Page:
Updated: Jul 27, 2020
The school year is well underway. Homework assignments, studying for tests, and completing long-term projects are becoming more of the norm, and this is where parents might begin to see "the unraveling" in their child occur. Why? Stress and frustration with u school, about school, and at school is inevitable.
In the context of school-aged children, “unraveling” refers to when a child feels an enormous sense of overwhelm due to school assignments. The child then responds in a way that raises the parent's concern, mainly because the child often seems to be "falling apart" in some way or another. Every child “falls part” in his or her own way, but it is usually observed as: resistance to doing homework, back-and-forth arguments with parents about their work output, emotional meltdowns, quiet tears, annoyed facial expressions, and/or I-really-hate-you body language. Bearing witness to a child unraveling is stressful in of itself, but the good news is, it can be dealt with and reversed. Ideally, the sooner it is addressed and an action plan is established with check-in points, the better.
The goal is not to protect our children from stress entirely, but to face it in a healthy way. Counteracting stress is done by activating a positive mindset, which then leads to confidence and resilience. Stress reduction strategies feel very unnatural and they are certainly not taught and mastered overnight, but the likelihood for them to work is high on several conditions.
As long as the recommendations below are practiced everyday, several times a day, with no deadline, your child will gain enough practice and experience to develop a positive mindset. Experience creates confidence, which creates a positive mindset. Building this is constant hard work, but for long-lasting ongoing results, it is necessary.
Just to review: In my September 2019 blog article, my top four non-negotiable habits to increase a child’s happiness included:
1. Scheduled Homework Time in a Designated Study Space
2. Daily Movement
3. Nutritious Meals and Snacks
4. Enough Sleep
The success of one habit is dependent on the success of another, so it is vital that they are all emphasized simultaneously.
The fifth recommended habit targets building a child’s growth mindset, confidence, and resilience:
5. Setting and saying daily positive affirmations.
Affirmations are positive statements that shift a negative mindset into a positive one. They are statements that empower all individuals with the end goal of elevating their current mindset. They are meant to be said quietly or aloud as often as possible during a 24-hour day. Why do them so often? Research has shown that the majority of people experience MANY more negative thoughts than positive ones throughout the day.
“By changing the words we tell ourselves, we can calm the negative chatter and, in turn, we talk to ourselves in a more positive way. Rather than bring us down, affirmations are the practice of lifting us up” (How To Change Your Child's Mindset in Just a Few Minutes a Day by Liz Hall - https://selfsufficientkids.com/affirmations-for-kids/)
To get started, it is important for parents to initiate a conversation with their child about beginning this new habit. Kids learn by example, so the more that the parents model and practice alongside their child, the better. Each child has different needs, so the 3-4 affirmations you select should really target their top 3-4 stressors. For example, is your child stressed about reading in front of peers in class? Completing homework? Doing chores? Going to school in general? Think about what is impacting your child the most and select affirmations as the starting-point-solution to facing their challenges.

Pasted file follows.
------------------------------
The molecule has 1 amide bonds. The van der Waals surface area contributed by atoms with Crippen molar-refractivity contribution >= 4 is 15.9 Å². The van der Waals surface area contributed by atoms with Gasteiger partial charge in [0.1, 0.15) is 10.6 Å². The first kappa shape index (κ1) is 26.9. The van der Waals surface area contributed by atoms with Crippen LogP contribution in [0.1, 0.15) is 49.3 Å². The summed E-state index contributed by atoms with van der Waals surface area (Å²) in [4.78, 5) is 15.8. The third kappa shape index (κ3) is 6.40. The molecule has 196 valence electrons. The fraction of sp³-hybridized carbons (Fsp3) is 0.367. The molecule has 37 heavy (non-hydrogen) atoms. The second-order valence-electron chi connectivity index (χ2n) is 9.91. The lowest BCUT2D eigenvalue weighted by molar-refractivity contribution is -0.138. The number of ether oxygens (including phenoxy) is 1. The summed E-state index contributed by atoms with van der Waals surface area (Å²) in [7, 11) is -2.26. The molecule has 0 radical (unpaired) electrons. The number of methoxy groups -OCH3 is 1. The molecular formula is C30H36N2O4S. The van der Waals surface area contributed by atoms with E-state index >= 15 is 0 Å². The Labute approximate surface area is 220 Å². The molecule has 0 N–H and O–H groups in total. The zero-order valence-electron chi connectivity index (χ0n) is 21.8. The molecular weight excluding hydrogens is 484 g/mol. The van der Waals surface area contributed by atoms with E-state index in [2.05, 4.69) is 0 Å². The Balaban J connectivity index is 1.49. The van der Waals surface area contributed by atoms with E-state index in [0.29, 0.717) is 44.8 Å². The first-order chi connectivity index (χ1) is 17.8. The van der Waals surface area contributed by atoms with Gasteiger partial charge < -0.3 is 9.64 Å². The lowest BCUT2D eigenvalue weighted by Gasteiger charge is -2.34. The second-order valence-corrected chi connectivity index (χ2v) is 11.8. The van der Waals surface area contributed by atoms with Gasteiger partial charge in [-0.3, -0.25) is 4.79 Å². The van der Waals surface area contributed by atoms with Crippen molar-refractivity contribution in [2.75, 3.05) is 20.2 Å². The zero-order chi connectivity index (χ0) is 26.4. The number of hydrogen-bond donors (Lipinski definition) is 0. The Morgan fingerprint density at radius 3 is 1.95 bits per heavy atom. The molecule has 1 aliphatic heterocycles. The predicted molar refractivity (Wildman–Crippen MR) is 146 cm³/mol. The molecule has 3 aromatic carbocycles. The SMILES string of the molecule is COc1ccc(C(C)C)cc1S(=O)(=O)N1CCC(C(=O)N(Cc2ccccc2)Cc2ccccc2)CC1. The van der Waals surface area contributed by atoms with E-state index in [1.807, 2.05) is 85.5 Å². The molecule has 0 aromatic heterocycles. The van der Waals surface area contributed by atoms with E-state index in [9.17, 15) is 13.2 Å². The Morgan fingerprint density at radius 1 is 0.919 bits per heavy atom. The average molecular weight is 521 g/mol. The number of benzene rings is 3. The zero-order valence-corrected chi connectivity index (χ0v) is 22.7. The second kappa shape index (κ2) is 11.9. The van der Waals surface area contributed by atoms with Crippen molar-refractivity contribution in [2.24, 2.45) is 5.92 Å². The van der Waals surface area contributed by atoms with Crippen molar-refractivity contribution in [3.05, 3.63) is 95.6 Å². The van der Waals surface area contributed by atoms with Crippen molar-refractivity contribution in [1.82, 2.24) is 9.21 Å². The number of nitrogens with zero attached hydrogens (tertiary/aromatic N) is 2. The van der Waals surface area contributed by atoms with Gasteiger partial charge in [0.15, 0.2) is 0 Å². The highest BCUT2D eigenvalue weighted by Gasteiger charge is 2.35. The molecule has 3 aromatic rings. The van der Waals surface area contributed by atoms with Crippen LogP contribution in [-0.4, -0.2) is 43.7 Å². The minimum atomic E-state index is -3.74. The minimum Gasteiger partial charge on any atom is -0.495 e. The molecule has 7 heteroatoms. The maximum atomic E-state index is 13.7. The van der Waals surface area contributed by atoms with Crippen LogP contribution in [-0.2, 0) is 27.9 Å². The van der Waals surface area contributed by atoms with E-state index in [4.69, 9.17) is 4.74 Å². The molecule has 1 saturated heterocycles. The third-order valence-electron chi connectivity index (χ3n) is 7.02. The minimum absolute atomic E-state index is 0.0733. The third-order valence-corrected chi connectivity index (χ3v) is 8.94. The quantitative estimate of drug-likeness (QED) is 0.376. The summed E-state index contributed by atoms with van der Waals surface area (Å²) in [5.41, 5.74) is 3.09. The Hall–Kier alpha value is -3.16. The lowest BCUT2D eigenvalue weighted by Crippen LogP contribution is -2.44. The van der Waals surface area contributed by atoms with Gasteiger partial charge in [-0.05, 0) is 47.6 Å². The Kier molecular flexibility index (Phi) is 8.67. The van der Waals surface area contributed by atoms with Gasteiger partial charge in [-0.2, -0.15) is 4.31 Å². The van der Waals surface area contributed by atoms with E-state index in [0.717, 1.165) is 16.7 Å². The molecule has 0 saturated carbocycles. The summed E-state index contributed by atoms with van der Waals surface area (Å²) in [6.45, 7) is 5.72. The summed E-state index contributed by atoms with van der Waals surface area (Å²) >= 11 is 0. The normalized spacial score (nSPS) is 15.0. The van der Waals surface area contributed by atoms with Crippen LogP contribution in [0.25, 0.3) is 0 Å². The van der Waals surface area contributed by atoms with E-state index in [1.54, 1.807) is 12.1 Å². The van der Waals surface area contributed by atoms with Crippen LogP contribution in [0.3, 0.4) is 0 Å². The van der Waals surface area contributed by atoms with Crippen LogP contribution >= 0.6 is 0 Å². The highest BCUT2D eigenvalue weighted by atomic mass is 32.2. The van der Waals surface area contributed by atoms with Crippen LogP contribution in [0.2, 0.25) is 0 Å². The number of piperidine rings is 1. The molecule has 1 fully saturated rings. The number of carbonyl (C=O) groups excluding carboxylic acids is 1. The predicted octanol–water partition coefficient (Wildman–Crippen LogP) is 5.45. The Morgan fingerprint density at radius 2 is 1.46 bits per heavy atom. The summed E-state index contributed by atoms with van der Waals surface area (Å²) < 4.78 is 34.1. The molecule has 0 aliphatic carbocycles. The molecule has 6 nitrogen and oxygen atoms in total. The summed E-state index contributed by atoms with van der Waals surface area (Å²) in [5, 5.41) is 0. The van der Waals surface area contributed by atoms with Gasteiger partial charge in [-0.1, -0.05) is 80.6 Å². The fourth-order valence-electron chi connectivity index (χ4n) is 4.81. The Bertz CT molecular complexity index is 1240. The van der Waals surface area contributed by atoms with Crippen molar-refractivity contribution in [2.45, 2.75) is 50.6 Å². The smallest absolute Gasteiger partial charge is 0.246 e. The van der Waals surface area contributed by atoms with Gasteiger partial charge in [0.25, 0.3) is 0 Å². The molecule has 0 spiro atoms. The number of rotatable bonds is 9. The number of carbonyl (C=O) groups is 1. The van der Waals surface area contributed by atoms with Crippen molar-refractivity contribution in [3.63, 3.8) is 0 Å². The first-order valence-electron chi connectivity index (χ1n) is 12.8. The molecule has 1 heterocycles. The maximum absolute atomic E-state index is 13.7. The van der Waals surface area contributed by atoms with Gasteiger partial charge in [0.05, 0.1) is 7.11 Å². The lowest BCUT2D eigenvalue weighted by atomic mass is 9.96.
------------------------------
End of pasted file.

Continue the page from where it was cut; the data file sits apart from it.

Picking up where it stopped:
Some Affirmations to Try with Your Child:
“I can do this.” “I am strong.” “I am capable.” “I am confident.
“I am creative.” “I am brave.” “I am an awesome person.” “I am loving and loveable.”
“I am a good listener.” “I am a problem solver.” “I can do hard things.”
“I can get things done, even when my brain said it doesn’t want to.”
Some ideas to use at home:
Write them out on notecards, place in a jar, and get in the habit of selecting 1, 2, or 3 per day.
Use colored pencils to create Affirmation Posters and tape to bathroom mirror, fridge, and/or other central areas of the house for you and your child to stop and read aloud.
The key to making affirmations work in your home is overexposure. The child must see and hear them as often as possible in order to begin reversing the negative chatter that has been rampantly running through their mind. Academic success can co-exist with happiness as long as a handful of habits begin TODAY and are carried out EVERYDAY thereafter. Those top 5 habits will help reduce their frustration and allow your child to maximize their school day, as well as their time at home. By consistently guiding them as their parents, frustrations will slowly begin to turn around. It is very important not to put an expectation for your child to master these habits. They will take much time to build, so patience is key.
October 2019 Book Recommendation for Parents: It’s OK to Talk to Strangers by Ryan Palianto
Click on book to learn more!
October 2019 Website Recommendation: https://biglifejournal.com/blogs/blog